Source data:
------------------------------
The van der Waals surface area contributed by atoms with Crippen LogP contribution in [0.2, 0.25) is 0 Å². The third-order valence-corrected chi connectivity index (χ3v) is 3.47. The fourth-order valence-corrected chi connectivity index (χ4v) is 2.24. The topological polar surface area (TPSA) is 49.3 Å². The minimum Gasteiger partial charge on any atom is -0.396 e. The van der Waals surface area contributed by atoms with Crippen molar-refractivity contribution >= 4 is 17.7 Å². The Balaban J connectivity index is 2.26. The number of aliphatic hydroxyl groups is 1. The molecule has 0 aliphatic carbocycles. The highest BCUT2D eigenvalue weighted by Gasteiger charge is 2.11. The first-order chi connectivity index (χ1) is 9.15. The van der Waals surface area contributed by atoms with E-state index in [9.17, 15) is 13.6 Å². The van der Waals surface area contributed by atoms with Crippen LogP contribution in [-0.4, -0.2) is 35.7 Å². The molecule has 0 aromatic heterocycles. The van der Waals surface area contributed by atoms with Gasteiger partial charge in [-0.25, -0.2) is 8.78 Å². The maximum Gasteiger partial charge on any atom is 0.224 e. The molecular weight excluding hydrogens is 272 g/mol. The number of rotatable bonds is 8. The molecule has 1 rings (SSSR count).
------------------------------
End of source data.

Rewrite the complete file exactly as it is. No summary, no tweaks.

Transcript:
The van der Waals surface area contributed by atoms with Crippen LogP contribution in [0.2, 0.25) is 0 Å². The third-order valence-corrected chi connectivity index (χ3v) is 3.47. The fourth-order valence-corrected chi connectivity index (χ4v) is 2.24. The topological polar surface area (TPSA) is 49.3 Å². The minimum Gasteiger partial charge on any atom is -0.396 e. The van der Waals surface area contributed by atoms with Crippen molar-refractivity contribution >= 4 is 17.7 Å². The Balaban J connectivity index is 2.26. The number of aliphatic hydroxyl groups is 1. The molecule has 0 aliphatic carbocycles. The highest BCUT2D eigenvalue weighted by Gasteiger charge is 2.11. The first-order chi connectivity index (χ1) is 9.15. The van der Waals surface area contributed by atoms with E-state index in [9.17, 15) is 13.6 Å². The van der Waals surface area contributed by atoms with Crippen LogP contribution in [-0.4, -0.2) is 35.7 Å². The molecule has 0 aromatic heterocycles. The van der Waals surface area contributed by atoms with Gasteiger partial charge in [-0.25, -0.2) is 8.78 Å². The maximum Gasteiger partial charge on any atom is 0.224 e. The molecular weight excluding hydrogens is 272 g/mol. The number of rotatable bonds is 8. The molecule has 1 rings (SSSR count).